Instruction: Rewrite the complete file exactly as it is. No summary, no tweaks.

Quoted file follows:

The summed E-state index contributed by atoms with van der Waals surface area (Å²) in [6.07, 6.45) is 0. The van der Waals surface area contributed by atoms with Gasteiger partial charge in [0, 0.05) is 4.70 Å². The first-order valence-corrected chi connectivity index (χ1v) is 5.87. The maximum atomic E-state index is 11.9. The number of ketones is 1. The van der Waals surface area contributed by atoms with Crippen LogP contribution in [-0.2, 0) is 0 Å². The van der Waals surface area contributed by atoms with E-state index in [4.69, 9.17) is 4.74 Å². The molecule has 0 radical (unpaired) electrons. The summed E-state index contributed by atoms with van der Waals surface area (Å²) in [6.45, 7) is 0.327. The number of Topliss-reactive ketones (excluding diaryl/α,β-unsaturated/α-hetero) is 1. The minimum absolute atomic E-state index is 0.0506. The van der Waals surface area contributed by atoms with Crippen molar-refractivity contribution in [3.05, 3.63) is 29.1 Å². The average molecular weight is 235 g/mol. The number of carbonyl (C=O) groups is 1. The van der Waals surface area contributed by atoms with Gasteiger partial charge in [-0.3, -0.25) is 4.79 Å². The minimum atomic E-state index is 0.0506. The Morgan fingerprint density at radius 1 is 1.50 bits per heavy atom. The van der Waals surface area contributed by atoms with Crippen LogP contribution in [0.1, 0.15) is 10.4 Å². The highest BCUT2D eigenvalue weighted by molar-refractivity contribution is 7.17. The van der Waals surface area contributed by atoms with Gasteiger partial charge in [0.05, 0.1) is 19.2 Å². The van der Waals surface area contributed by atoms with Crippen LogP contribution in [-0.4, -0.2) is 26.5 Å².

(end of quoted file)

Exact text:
The summed E-state index contributed by atoms with van der Waals surface area (Å²) in [6.07, 6.45) is 0. The van der Waals surface area contributed by atoms with Gasteiger partial charge in [0, 0.05) is 4.70 Å². The first-order valence-corrected chi connectivity index (χ1v) is 5.87. The maximum atomic E-state index is 11.9. The number of ketones is 1. The van der Waals surface area contributed by atoms with Crippen LogP contribution in [-0.2, 0) is 0 Å². The van der Waals surface area contributed by atoms with E-state index in [4.69, 9.17) is 4.74 Å². The molecule has 0 radical (unpaired) electrons. The summed E-state index contributed by atoms with van der Waals surface area (Å²) in [6.45, 7) is 0.327. The number of Topliss-reactive ketones (excluding diaryl/α,β-unsaturated/α-hetero) is 1. The minimum absolute atomic E-state index is 0.0506. The van der Waals surface area contributed by atoms with Crippen molar-refractivity contribution in [3.05, 3.63) is 29.1 Å². The average molecular weight is 235 g/mol. The number of carbonyl (C=O) groups is 1. The van der Waals surface area contributed by atoms with Gasteiger partial charge in [-0.3, -0.25) is 4.79 Å². The minimum atomic E-state index is 0.0506. The Morgan fingerprint density at radius 1 is 1.50 bits per heavy atom. The van der Waals surface area contributed by atoms with Crippen LogP contribution in [0.1, 0.15) is 10.4 Å². The highest BCUT2D eigenvalue weighted by molar-refractivity contribution is 7.17. The van der Waals surface area contributed by atoms with Gasteiger partial charge in [0.05, 0.1) is 19.2 Å². The van der Waals surface area contributed by atoms with Crippen LogP contribution in [-0.4, -0.2) is 26.5 Å².